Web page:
Researchers from Johns Hopkins University used a series of sophisticated experiments to test a philosophical idea. They found that it is nearly impossible to separate an object’s true identity from the viewer’s perception of it.
A person’s ability to see the world objectively, separate from their perspective, is the subject of intense debate in philosophy and neuroscience.
What happens when a person looks at an object that appears different from its true nature because of their perspective on it? For example, a circular coin rotated toward them will appear as an oval.
The classical view is that the brain transforms the image that hits the retina and removes our perspective from the representation. This means that the brain represents the object in its true form — in this case, a circle.
Researchers from the Perception and Mind Lab at Johns Hopkins in Baltimore, MD, have turned this view on its head.
They carried out a series of experiments to find out how people detect objects under different conditions. They suggest that the brain’s representation of an object includes how someone perceives it — not just how it truly is. They conclude that a person cannot see an object in a way that is entirely separate from their point of view.
Their findings challenge previous assumptions in the philosophy, psychology, and neuroscience of perception and appear in the journal PNAS.
A person’s perception of the world around them is a complex process that goes far beyond wavelengths of light hitting the back of the eye. It involves multipart transformations by the brain and is biased by what we a person has seen previously and what they know to be true about the world.
The way a person perceives things depends on their perspective, their point of view. What happens when perspective distorts an object’s form is the subject of a long-standing philosophical debate. As the paper puts it, do we ever escape the perspective from which we view the world?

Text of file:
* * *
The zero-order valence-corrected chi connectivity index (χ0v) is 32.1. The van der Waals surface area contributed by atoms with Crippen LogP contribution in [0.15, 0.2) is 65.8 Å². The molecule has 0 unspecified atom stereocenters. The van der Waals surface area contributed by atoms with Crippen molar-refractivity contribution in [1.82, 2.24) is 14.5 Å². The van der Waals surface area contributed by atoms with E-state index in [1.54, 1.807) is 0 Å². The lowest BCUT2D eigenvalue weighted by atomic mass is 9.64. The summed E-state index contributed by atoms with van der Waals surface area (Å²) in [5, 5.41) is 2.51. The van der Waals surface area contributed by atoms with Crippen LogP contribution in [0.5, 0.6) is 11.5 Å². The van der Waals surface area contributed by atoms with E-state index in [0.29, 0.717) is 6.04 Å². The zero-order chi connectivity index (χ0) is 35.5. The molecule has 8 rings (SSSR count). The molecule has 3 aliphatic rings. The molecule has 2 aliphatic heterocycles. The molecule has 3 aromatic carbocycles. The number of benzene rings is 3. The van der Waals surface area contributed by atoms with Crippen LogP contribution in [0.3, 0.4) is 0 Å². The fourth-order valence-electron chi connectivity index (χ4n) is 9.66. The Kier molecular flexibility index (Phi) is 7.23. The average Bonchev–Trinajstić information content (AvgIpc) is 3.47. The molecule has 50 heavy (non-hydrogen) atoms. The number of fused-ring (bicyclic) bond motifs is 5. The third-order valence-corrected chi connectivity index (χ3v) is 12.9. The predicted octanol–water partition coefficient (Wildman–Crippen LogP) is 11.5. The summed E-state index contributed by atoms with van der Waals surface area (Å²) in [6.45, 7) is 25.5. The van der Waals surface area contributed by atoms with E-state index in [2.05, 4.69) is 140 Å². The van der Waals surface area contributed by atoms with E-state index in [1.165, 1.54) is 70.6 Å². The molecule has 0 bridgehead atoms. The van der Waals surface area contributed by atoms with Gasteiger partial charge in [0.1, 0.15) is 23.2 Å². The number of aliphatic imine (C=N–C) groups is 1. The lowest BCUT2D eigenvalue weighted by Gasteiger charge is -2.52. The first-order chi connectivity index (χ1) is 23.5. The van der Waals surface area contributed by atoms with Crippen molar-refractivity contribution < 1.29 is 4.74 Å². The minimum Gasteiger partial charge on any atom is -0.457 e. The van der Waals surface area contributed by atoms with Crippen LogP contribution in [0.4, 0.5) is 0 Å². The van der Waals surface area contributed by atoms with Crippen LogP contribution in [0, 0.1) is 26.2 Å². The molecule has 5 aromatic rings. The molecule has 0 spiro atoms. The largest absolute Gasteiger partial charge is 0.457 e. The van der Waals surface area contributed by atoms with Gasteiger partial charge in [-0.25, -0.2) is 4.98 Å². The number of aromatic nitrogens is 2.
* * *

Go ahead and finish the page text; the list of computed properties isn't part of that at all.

“This question about the influence of one’s own perspective on perception is one [that] philosophers have been discussing for centuries,” says senior author Chaz Firestone, assistant professor of Psychological and Brain Sciences and Director of the Perception & Mind Lab.
Firestone and his team are investigating whether the brain represents an object based on how a person sees it (their perspective) and influences this perception, even when the person knows that the true form of the object is different.
To test this idea experimentally, the researchers conducted nine separate experiments, the first seven involving computer-generated objects and the final two using real-world objects viewed under natural conditions.
Most of the experiments featured coins that were either circular shown head-on (immediately recognizable as a circle), oval shown head-on (immediately recognizable as an oval), or a circular coin rotated in such a way that it appeared similar to the oval coin.
Try the experiments
Examples of the computer-generated experiments and a video of the real-life experiments are available to view here.
In the first experiment, researchers showed the participants a series of images and asked them to determine which showed the oval coin. An oval coin presented head-on was present in all images, and a circular coin appeared either head-on or turned 45 degrees.
Further experiments involved coins of different sizes, rotations, the number of coins, and the movement of the coins. Other experiments included variations on this theme using different shapes.
In the final experiments, the participants sat in front of a real-life display containing wooden coins, and the researchers asked them to indicate the location of the oval coin.
The results showed that when the researchers presented the participants with tilted, circular coins at the same time as the oval coins, their response times slowed significantly. This was the case whether the coins were still or moving and whether the volunteers saw them on a computer screen or in real life.
The fact that the subjects were distracted by the tilted circles suggests that their brains did represent the tilted coin as oval in shape, rather than as the circular object it is in reality. All of the experiments generated results consistent with this idea.
The results indicate that people cannot separate an object’s true identity from how they see it.
“Our subjective approach to the world stays with us,” says lead author Jorge Morales, postdoctoral fellow and resident philosopher in the Perception & Mind Lab. “Even when we try to perceive the world the way it really is, we can’t completely discard our perspective.”
This study also shows that researchers can test ideas from philosophy empirically, and is the first of several experiments the lab is working on to understand human perception better.